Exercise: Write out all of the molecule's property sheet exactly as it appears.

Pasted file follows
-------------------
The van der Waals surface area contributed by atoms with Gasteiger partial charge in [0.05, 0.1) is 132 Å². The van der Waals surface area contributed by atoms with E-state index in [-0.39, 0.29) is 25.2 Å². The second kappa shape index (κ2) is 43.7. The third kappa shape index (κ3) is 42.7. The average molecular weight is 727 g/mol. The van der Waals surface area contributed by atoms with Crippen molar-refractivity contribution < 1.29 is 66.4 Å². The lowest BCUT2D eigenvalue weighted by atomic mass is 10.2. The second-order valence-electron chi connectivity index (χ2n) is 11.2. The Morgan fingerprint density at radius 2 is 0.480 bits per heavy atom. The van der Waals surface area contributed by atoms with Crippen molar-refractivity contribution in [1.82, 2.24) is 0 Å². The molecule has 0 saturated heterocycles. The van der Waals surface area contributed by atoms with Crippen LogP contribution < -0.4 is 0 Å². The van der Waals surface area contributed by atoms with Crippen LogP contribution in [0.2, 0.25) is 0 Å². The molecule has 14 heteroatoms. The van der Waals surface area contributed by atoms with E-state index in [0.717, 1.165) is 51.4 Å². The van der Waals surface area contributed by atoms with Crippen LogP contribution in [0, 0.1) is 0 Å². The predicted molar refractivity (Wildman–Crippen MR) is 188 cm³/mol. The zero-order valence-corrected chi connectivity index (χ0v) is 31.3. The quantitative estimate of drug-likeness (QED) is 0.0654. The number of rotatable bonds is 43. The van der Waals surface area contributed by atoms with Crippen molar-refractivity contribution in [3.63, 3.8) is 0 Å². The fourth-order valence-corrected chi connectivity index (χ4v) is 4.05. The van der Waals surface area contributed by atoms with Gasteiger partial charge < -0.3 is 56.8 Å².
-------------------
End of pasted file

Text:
The van der Waals surface area contributed by atoms with Gasteiger partial charge in [0.05, 0.1) is 132 Å². The van der Waals surface area contributed by atoms with E-state index in [-0.39, 0.29) is 25.2 Å². The second kappa shape index (κ2) is 43.7. The third kappa shape index (κ3) is 42.7. The average molecular weight is 727 g/mol. The van der Waals surface area contributed by atoms with Crippen molar-refractivity contribution < 1.29 is 66.4 Å². The lowest BCUT2D eigenvalue weighted by atomic mass is 10.2. The second-order valence-electron chi connectivity index (χ2n) is 11.2. The Morgan fingerprint density at radius 2 is 0.480 bits per heavy atom. The van der Waals surface area contributed by atoms with Crippen molar-refractivity contribution in [1.82, 2.24) is 0 Å². The molecule has 0 saturated heterocycles. The van der Waals surface area contributed by atoms with Crippen LogP contribution < -0.4 is 0 Å². The van der Waals surface area contributed by atoms with Crippen LogP contribution in [0.2, 0.25) is 0 Å². The molecule has 14 heteroatoms. The van der Waals surface area contributed by atoms with E-state index in [0.717, 1.165) is 51.4 Å². The van der Waals surface area contributed by atoms with Crippen LogP contribution in [0, 0.1) is 0 Å². The predicted molar refractivity (Wildman–Crippen MR) is 188 cm³/mol. The zero-order valence-corrected chi connectivity index (χ0v) is 31.3. The quantitative estimate of drug-likeness (QED) is 0.0654. The number of rotatable bonds is 43. The van der Waals surface area contributed by atoms with Crippen molar-refractivity contribution in [3.63, 3.8) is 0 Å². The fourth-order valence-corrected chi connectivity index (χ4v) is 4.05. The van der Waals surface area contributed by atoms with Gasteiger partial charge < -0.3 is 56.8 Å².